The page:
Storming the Fort

Storming the Fort
Translated by Corry Cropper, 2005.

A soldier friend of mine, who died of a fever in Greece several years ago, told me one day of his first combat experience. His story struck me so profoundly that I wrote it down word for word as soon as I had time. Here it is:

“I met up with the regiment on the evening of September fourth. I found the colonel in the field. He greeted me rather brusquely at first; but after reading a letter of recommendation from general B***, his attitude toward me warmed and he spoke to me politely.

He introduced me to my captain who had just returned from a reconnaissance mission. This captain, that I barely had time to know, was large, tan, cold and crass. He had been a simple foot soldier and had earned his stripes and a cross on the battlefield. His voice, raspy and weak, contrasted strangely with his gigantic stature. They told me that his strange voice was due to a bullet that went right through him at the battle of Iena.

When he learned that I had just graduated from the Fontainebleau academy, he frowned and said: ‘My lieutenant died yesterday…’ I understood what he meant: ‘You have to replace him and you are incapable.’ An insult rose to my lips but I restrained myself.

The moon rose behind the fort of Cheverino, two cannon shots from our camp. It was large and red as it usually is when it rises. But this particular night it seemed extraordinarily large to me. For a moment the fort seemed to jump out, black against the brilliant moon. It looked like the top of a volcano when it erupts.

An old soldier next to me noticed the moon’s color. ‘It’s blood red,’ he said. ‘It’s a sign of what it will cost to take this damned fort!’ I have always been superstitious, and that sign, in that particular moment, rattled me. I lay down but could not sleep. I got up and walked for some time, looking at the immense line of fire that covered the hills beyond the village of Cheverino.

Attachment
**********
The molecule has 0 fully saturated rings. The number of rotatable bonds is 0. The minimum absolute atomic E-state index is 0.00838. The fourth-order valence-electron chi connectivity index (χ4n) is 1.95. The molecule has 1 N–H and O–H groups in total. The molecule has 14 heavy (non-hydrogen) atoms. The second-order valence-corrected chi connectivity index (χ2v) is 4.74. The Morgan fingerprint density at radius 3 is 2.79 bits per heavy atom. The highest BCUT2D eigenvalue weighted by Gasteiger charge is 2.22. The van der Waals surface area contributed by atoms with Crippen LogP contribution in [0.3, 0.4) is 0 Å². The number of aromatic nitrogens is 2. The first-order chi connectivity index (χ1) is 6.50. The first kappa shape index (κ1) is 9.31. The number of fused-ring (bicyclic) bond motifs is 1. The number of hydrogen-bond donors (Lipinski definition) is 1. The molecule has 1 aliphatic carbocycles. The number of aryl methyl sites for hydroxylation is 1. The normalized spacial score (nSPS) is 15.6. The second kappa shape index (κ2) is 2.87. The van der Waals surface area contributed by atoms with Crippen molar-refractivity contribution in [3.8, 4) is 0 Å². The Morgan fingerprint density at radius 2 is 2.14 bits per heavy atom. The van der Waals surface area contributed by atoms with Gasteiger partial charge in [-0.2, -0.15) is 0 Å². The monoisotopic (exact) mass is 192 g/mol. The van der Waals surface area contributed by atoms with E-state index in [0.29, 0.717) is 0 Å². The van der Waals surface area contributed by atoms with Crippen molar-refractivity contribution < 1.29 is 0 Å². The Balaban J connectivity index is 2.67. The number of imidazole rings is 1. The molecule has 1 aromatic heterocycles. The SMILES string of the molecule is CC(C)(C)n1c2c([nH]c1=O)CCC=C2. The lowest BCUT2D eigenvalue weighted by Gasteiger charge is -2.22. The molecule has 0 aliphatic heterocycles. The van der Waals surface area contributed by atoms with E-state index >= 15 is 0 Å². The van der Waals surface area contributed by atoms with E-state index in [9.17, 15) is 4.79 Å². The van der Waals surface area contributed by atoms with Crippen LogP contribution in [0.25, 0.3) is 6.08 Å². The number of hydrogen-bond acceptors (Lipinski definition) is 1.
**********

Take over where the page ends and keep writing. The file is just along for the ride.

When the fresh, cool air of the night had sufficiently calmed me, I came back to the fire; I wrapped myself carefully in my coat and closed my eyes, hoping to keep them closed until morning. But sleeping proved difficult. My thoughts turned lugubrious. I realized I did not have a single friend among the one hundred thousand men covering the plain. If I were wounded I would end up in a hospital, treated indifferently by ignorant surgeons. What I had heard about military surgeries came into my mind. My heart beat violently and I unconsciously spread by scarf and wallet over my chest as if they would somehow protect me. Each time fatigue would sweep over me, I would begin to fall asleep, but then some sinister thought would forcefully jolt me awake again.

Sleep finally won out, however, and when reveille sounded I was completely asleep. We fell into ranks, took roll call, and then stacked our weapons: everything indicated that we would have a quiet day.

At about three o’clock a messenger from headquarters arrived, bringing orders. We took up our arms; our scouts spread out in the plain; we followed them slowly and after twenty minutes saw members of the Russian advance party retreat to the fort.

An artillery battery dug in to our right, another to our left, but both were well in front of us. They began firing at the enemy, who responded vigorously, and soon the fort of Cheverino disappeared in a cloud of smoke.

Our regiment was nearly entirely protected from the firepower of the Russians by a little fold in the terrain. Their cannonballs, when directed toward us, simply went over our heads or, at most, dusted us with dirt and pebbles.

As soon as the order to advance was given, my captain looked at me in a way that made me stroke my young mustache two or three times in as aloof a manner as possible. In any case, I was not afraid. My only real fear was that someone might think I was scared. The inoffensive cannonballs landing around us served only to embolden my calm heroism. My pride convinced me that I was in real danger since we were under fire. I was charmed to be so at ease and I thought of the pleasure it would be to relate the capture of the Cheverino fort in the salon of Madame de B***, rue de Provence.

The colonel passed in front of our company; he spoke to me: ‘Well! You’re going to see some harsh action today for you debut.’

I smiled a martial smile and brushed some dust, kicked up by a cannonball that fell thirty feet from me, from the sleeve of my uniform.

Apparently the Russians noticed their cannonballs were doing little damage and they started firing bombs that could more easily reach us in the depression where we were posted. A large explosion blew off my helmet and killed a man standing next to me.